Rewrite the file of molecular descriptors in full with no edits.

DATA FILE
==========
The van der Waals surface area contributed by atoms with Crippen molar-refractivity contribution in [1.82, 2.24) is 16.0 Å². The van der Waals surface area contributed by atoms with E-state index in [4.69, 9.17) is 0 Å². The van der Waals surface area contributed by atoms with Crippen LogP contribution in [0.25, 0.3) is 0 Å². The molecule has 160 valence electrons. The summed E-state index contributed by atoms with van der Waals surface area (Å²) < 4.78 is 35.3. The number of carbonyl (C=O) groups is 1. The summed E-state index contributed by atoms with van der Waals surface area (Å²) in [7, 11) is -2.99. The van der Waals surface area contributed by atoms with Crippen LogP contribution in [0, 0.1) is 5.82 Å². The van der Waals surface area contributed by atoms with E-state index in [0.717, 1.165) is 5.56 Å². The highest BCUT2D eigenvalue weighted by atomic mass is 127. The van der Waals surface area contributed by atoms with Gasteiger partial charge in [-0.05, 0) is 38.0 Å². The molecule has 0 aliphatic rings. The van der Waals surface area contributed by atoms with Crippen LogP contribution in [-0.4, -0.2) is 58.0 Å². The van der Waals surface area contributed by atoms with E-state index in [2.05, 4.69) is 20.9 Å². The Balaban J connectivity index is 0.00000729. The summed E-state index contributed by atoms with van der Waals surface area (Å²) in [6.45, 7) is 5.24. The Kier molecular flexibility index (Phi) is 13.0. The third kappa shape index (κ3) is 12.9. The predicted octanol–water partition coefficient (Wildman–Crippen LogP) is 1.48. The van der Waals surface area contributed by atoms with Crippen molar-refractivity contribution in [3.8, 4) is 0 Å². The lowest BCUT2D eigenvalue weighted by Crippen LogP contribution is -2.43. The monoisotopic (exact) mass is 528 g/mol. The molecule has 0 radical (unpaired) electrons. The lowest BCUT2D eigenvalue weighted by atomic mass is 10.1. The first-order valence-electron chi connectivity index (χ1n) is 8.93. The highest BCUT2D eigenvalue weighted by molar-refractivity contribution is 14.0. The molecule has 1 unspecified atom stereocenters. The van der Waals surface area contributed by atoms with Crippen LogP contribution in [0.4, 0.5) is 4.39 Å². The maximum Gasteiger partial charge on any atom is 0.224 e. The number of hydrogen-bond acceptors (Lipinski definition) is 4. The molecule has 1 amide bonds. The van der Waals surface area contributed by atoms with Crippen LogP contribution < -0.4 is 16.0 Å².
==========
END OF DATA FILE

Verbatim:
The van der Waals surface area contributed by atoms with Crippen molar-refractivity contribution in [1.82, 2.24) is 16.0 Å². The van der Waals surface area contributed by atoms with E-state index in [4.69, 9.17) is 0 Å². The van der Waals surface area contributed by atoms with Crippen LogP contribution in [0.25, 0.3) is 0 Å². The molecule has 160 valence electrons. The summed E-state index contributed by atoms with van der Waals surface area (Å²) < 4.78 is 35.3. The number of carbonyl (C=O) groups is 1. The summed E-state index contributed by atoms with van der Waals surface area (Å²) in [7, 11) is -2.99. The van der Waals surface area contributed by atoms with Crippen LogP contribution in [0, 0.1) is 5.82 Å². The van der Waals surface area contributed by atoms with E-state index in [0.717, 1.165) is 5.56 Å². The highest BCUT2D eigenvalue weighted by atomic mass is 127. The van der Waals surface area contributed by atoms with Gasteiger partial charge in [-0.05, 0) is 38.0 Å². The molecule has 0 aliphatic rings. The van der Waals surface area contributed by atoms with Crippen LogP contribution in [-0.4, -0.2) is 58.0 Å². The van der Waals surface area contributed by atoms with E-state index in [2.05, 4.69) is 20.9 Å². The Balaban J connectivity index is 0.00000729. The summed E-state index contributed by atoms with van der Waals surface area (Å²) in [6.45, 7) is 5.24. The Kier molecular flexibility index (Phi) is 13.0. The third kappa shape index (κ3) is 12.9. The predicted octanol–water partition coefficient (Wildman–Crippen LogP) is 1.48. The van der Waals surface area contributed by atoms with Crippen molar-refractivity contribution in [3.8, 4) is 0 Å². The lowest BCUT2D eigenvalue weighted by Crippen LogP contribution is -2.43. The monoisotopic (exact) mass is 528 g/mol. The molecule has 0 radical (unpaired) electrons. The lowest BCUT2D eigenvalue weighted by atomic mass is 10.1. The first-order valence-electron chi connectivity index (χ1n) is 8.93. The highest BCUT2D eigenvalue weighted by molar-refractivity contribution is 14.0. The molecule has 1 unspecified atom stereocenters. The van der Waals surface area contributed by atoms with Crippen LogP contribution in [0.4, 0.5) is 4.39 Å². The maximum Gasteiger partial charge on any atom is 0.224 e. The number of hydrogen-bond acceptors (Lipinski definition) is 4. The molecule has 1 amide bonds. The van der Waals surface area contributed by atoms with Crippen LogP contribution < -0.4 is 16.0 Å².